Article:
Zero Vision sounds like something interesting and futuristic, right? Or, maybe like someone stumbling about in the dark with zero vision.
I'm leaning towards the latter: in Sweden, the government has a vision of zero people killed in traffic.
The real number is about 250 every year - not a gigantic problem. But, traffic is their thing, and the focus is on speed. Probably because it's easy to measure. (I sometimes feel like it doesn't matter if you can see, hear, remember how to operate your vehicle, or even know what side of the road you're supposed to be on, as long as you drive slowly.)
Anyway, I thought I was going approximately the right speed - an impression supported by all the cars in front of me passing the camera just fine, at the same speed. Then, the world turned white and I couldn't see shit. Literally; I couldn't see for several seconds and almost went off the road, because I couldn't see that there was a curve.
I grumbled, went home, and made a mental note, "Speed cameras are dangerous. Their flash was invented by an evil mastermind and may kill you."
After a couple of months, I got a pile of papers home with a photo of me in my car, asking if I confess to the crime.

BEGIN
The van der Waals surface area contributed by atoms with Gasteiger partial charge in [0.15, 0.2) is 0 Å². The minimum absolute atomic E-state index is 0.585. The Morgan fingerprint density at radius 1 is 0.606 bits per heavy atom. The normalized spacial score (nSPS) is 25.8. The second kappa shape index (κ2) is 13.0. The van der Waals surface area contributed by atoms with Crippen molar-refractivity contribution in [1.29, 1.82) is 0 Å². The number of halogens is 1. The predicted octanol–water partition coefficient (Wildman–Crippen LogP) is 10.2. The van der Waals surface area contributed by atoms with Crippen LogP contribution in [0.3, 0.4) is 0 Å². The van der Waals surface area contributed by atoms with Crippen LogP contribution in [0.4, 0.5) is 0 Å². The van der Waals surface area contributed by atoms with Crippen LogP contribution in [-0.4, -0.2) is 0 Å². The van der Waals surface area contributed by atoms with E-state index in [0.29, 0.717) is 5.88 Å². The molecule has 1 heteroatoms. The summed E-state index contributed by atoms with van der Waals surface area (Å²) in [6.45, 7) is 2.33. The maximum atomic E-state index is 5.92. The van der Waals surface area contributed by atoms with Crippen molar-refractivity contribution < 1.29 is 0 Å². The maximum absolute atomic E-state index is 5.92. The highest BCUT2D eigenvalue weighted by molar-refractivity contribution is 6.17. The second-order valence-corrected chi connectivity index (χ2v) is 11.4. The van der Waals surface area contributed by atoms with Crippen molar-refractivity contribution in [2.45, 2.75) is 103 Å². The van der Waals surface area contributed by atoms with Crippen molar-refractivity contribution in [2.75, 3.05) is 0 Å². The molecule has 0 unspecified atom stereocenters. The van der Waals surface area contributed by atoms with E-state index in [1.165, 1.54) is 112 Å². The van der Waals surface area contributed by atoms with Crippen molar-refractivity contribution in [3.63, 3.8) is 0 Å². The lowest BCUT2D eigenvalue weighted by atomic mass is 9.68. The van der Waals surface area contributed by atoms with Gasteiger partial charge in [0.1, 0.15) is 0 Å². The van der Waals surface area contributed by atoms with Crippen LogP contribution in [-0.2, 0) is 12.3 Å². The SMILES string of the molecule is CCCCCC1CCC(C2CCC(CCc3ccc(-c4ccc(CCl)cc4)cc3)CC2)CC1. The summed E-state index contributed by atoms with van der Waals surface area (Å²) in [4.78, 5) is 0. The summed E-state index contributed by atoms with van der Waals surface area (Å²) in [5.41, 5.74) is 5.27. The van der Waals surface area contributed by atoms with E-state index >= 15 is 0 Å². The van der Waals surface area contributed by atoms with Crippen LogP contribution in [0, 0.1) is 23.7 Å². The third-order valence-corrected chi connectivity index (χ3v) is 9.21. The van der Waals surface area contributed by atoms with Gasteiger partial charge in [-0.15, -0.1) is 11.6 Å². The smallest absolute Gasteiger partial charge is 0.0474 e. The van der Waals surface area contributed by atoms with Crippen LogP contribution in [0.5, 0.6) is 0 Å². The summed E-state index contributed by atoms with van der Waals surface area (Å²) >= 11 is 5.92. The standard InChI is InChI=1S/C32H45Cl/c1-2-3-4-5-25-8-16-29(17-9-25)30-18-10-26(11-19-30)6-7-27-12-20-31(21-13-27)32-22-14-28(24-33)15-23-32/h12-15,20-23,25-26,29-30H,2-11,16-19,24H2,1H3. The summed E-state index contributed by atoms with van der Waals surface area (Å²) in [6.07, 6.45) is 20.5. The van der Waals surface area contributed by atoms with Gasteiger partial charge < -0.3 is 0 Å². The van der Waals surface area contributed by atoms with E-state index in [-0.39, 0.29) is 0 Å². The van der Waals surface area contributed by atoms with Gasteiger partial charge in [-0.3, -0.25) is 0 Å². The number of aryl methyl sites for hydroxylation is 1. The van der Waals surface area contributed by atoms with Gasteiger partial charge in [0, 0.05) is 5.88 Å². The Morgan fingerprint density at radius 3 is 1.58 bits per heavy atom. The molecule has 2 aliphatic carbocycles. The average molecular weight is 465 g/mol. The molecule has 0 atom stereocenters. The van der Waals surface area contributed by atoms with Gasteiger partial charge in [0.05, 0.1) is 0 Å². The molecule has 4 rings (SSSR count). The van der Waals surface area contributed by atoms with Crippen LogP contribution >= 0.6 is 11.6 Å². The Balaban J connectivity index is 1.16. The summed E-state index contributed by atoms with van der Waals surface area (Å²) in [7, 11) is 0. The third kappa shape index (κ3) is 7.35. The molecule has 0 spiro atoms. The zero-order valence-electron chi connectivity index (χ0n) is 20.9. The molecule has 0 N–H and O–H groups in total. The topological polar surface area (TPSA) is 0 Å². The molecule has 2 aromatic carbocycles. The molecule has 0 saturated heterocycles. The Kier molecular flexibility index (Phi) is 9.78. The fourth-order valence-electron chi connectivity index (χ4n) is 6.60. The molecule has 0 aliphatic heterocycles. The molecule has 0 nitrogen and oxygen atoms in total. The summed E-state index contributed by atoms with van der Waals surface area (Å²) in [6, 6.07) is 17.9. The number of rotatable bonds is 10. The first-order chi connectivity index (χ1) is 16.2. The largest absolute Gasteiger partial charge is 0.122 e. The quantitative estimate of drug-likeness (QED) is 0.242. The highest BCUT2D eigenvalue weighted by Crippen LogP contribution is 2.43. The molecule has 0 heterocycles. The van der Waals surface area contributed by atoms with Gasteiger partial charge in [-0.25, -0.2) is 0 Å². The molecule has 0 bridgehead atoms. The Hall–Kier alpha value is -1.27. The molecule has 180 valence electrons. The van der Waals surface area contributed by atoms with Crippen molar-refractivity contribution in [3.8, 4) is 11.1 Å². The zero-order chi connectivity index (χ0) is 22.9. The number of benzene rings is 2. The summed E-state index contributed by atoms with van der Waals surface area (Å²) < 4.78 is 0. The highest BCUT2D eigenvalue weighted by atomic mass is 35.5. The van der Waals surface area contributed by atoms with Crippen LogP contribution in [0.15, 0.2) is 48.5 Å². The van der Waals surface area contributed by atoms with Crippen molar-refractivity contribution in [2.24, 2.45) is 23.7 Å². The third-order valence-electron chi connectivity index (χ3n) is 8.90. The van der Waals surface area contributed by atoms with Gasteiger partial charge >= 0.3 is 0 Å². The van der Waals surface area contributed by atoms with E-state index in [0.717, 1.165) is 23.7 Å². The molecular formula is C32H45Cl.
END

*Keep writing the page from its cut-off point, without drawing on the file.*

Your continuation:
I went about 5 mph too fast.
I wrote back, "Yeah, that's me." And added that there must be something wrong with the camera/flash, because they can't be intended to blind people like that. And, why did it only flash me? Seems unfair, lol.
About three weeks after that, there was a really thick envelope in the mailbox, explaining how my criminal act would now be forwarded to the DA, who may or may not want to see me in court.
I thought, "Whatever. It's 5 mph, it's not like I'm trying to overthrow the government. Send the ticket and get it over with."
Today, I got the ticket from the DA's office together with a pile of papers lecturing me on my crime and malicious intent.
This raises questions. Like, don't these people have anything better to do? Is this why we have such a low rate of solving real crime? And, how much did the administration of all this cost. Is it worth it?
Could we maybe spend some resources on solving the increasing problems with youth gangs in the cities instead?
I suspect it's easier to spend a few months lecturing me for driving 5 mph too fast.
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